For example, the book has just 6.5 pages on chickens, and well over half of that is super cute photographs and paintings. How can less than three pages of text on chickens possibly be considered "comprehensive?" The breeds mentioned are only a tiny fraction of the breeds available, and hardly any details given about the ones she does mention. She's got overly simplified rules that are just plain wrong, such as that roosts should never be more than 2.5 feet off the ground and that a droppings board should be placed under the roost for easy cleaning. She mentions nothing about composting, natural-bottom coops which are far easier to maintain, and which many studies have proven are healthier for chickens when done properly. As far as the 2.5 foot height rule for roosts, I have no idea where she got that, but I do know that the thousands of chickens I and my friends have raised over the years have all spend most of their nights a lot higher than that off the ground and have not only been unharmed, but have in fact benefited from it for numerous reasons. For truly comprehensive books on chickens, I recommend The Small Scale Poultry Flock by Ussery and Storey's Guide to Raising Chickens. If you don't know anything about a chicken except that you can buy them from a grocery store, then the 3 textual pages of chicken information in this book will give you the absolute briefest of introductions, but I wouldn't actually buy any live chickens if that's your total chicken knowledge.
In contrast, the next section has 30 or 40 pages on baking, most of which again are pretty photos and lots of recipes. She's got three pages on blowing and dying eggs for crafts, but only six pages on butchering, and that is supposed to cover everything from killing to curing and all the lengthy steps in between. The book is HEAVILY weighted toward the superficial, the cutesy, the crafty, and NOT toward the actual gears that make a homestead run. You wont' learn how to figure out why your hens have dirty vents and how to address the problem, but you will learn how to make a cute, scented sachet. You'll find a lot of cute pictures of hens in green fields, and a few vague sketches of henhouses, but no workable blueprints. Not even close.
Truth be told, I found the book boring, superficial, unhelpful, and in no way any kind of reference for anyone who had ever lived on anything close to a real farm or a homestead; or if she did, she never did much of the actual work to keep it running. It was probably written by someone who has little or no working knowledge of the topics she writes about. I'd be willing to bet she's never butchered a hog, but has probably made a few scented sachets.
If you're like me and you want real, practical information in a book you can reference when you need real answers, look elsewhere. If, on the other hand, you want to see really cute pictures of goats and be introduced to hand-painting blown eggshells for Easter decorating or pick up some new country-esque recipes, this book might appeal to you.
4 of 4 people found the following review helpful
on April 14, 2013
In preparing for my husband and I to move to a more self-sufficient lifestyle, I placed a large order of books. This was the only book that was a dud. The book is very large and thick and has beautiful photos, but the redeeming qualities end there.
The author has attempted to address a huge number of subjects. The pages are very think and shiny with very large pictures on almost every page. Also, the font is large, spread out, and the pages have large margins. Unfortunately this leaves very little room for actual information. This is just a surface introduction to each subject - all fluff and no real substance.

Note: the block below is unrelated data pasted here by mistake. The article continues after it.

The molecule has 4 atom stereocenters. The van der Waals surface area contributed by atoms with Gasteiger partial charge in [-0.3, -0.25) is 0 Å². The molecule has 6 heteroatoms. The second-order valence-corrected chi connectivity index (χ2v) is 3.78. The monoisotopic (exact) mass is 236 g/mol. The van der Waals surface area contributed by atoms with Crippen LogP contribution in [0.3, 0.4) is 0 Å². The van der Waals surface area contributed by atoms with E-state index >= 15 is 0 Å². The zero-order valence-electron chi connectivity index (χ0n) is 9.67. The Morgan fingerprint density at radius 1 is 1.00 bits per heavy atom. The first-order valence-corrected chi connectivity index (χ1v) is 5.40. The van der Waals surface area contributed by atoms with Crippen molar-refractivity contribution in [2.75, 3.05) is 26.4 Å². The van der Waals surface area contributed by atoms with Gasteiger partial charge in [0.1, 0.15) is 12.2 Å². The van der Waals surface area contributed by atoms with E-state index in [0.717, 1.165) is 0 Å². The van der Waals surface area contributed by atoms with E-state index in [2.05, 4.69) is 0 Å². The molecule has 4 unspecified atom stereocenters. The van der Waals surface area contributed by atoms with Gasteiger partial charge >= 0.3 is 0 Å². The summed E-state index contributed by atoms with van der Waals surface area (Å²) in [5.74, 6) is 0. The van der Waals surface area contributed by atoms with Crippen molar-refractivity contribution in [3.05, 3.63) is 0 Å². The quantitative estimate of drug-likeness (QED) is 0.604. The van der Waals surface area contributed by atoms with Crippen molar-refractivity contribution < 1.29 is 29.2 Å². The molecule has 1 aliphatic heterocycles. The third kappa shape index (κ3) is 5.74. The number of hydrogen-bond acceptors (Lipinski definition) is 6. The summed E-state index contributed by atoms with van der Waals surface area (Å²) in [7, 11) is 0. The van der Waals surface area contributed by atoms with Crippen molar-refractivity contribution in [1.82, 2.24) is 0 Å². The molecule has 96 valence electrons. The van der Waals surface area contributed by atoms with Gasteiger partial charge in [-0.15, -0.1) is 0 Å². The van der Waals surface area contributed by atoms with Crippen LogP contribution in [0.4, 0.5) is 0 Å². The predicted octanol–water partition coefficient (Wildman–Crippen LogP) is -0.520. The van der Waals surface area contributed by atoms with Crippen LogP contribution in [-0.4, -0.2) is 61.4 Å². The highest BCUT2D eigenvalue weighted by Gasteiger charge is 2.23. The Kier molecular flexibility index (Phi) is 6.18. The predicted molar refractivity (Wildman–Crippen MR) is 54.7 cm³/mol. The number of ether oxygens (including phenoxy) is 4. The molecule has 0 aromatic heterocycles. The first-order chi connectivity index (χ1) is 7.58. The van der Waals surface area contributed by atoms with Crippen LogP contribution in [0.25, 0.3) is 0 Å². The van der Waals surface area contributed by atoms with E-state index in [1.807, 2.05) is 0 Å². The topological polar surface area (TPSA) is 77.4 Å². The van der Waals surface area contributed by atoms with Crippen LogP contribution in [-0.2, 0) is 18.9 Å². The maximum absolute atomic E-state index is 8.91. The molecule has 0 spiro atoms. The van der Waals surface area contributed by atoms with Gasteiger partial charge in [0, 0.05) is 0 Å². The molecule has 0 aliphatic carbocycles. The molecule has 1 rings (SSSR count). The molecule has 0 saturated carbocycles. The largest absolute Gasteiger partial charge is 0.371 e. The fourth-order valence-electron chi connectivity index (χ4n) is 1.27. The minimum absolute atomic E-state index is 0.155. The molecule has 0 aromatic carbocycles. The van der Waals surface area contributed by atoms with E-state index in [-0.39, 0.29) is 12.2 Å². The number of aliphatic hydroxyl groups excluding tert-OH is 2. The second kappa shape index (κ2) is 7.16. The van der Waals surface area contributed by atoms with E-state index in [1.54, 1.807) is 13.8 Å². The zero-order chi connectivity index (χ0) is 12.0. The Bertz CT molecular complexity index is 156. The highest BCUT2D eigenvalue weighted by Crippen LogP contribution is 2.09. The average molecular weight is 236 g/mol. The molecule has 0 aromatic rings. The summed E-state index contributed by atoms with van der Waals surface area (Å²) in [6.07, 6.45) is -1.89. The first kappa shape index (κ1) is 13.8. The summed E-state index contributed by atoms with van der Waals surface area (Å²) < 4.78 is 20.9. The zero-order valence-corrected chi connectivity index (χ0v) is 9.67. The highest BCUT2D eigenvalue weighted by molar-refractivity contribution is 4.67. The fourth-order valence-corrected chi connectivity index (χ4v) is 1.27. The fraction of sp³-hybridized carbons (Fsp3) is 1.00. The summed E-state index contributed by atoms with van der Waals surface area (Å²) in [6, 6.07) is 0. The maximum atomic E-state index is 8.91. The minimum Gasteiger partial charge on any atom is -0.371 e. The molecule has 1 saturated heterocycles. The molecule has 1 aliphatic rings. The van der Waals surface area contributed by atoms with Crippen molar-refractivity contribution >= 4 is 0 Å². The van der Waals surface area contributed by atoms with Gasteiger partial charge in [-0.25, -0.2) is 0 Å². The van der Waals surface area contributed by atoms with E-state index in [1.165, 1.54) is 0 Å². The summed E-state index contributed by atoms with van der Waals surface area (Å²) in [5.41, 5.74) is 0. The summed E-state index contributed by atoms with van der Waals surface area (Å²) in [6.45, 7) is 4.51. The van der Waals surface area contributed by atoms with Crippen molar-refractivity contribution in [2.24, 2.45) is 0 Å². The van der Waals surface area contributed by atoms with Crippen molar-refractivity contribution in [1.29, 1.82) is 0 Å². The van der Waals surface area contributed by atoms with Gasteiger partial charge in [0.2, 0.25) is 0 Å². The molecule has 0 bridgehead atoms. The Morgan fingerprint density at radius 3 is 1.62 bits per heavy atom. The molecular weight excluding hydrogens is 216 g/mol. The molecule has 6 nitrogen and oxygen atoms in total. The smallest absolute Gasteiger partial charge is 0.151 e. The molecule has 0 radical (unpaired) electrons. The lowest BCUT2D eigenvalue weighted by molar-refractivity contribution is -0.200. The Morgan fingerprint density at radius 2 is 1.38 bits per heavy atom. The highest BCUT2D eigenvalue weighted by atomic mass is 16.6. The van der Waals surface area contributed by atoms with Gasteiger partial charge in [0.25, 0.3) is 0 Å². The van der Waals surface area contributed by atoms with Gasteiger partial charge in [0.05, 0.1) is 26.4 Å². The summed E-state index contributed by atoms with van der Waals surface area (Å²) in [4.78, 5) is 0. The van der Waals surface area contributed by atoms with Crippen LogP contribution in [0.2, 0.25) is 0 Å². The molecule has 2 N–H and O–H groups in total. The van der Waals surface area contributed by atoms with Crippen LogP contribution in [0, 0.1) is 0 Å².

For example, there are only 5 pages devoted to the making of cheese and 2 1/2 pages of that are photos and illustrations. There are 5 pages on raising cows and over 2 1/2 pages are photos. Sure, the full page photo of the calf is very cute, but helps absolutely none in learning how to raise and care for cows. Even more strange, she wastes space on odd subjects like egg blowing, mosaic flowerpots, pine cone birds, gingerbread houses, wedding decorating, and terrariums. These do not strike me as necessary country skills.
It is basically a list of subjects on which you may want to do further research. To do so, you will have to get more books that, unlike this one, actually contain helpful information. This one is not worth the price of the book or the space on my bookshelf - I am returning it.
On the positive side, I got three other great books in my order that I would highly recommend. Storey's Basic Country Skills: A Practical Guide to Self-Reliance and The Self-Sufficient Life and How to Live It are full of information and helpful illustrations. But my hands down favorite was The Encyclopedia of Country Living, 40th Anniversary Edition. I am completely amazed at the amount of information she managed to pack into one book - 1,000,000 words!
If you don't care about anything other than pretty shiny photos, you may like this book, but if you want real information and instruction, I would pass on it.
3 of 3 people found the following review helpful
on September 18, 2013
I have coveted this book for a while, and came across it at a trade show on sale, so I jumped on it. The seller aptly joked that he should be charging by the pound. It is a large book. I knew that with it being an illustrated book, I would be getting less text than Carla Emery's tomes provide, but I wasn't after text as much as getting a good way to leaf through subjects I may need to look up.
This book reads to me as a great starting point for someone wishing to get into homesteading, or perhaps start canning or gardening a little, to see what suits them. However, it isn't as comprehensive a how-to as Emery offers. But I knew it when buying the book. I own both, and both offer their own up- and downsides. The two books are not related, but their titles may be deceptively similar to the unwary shopper.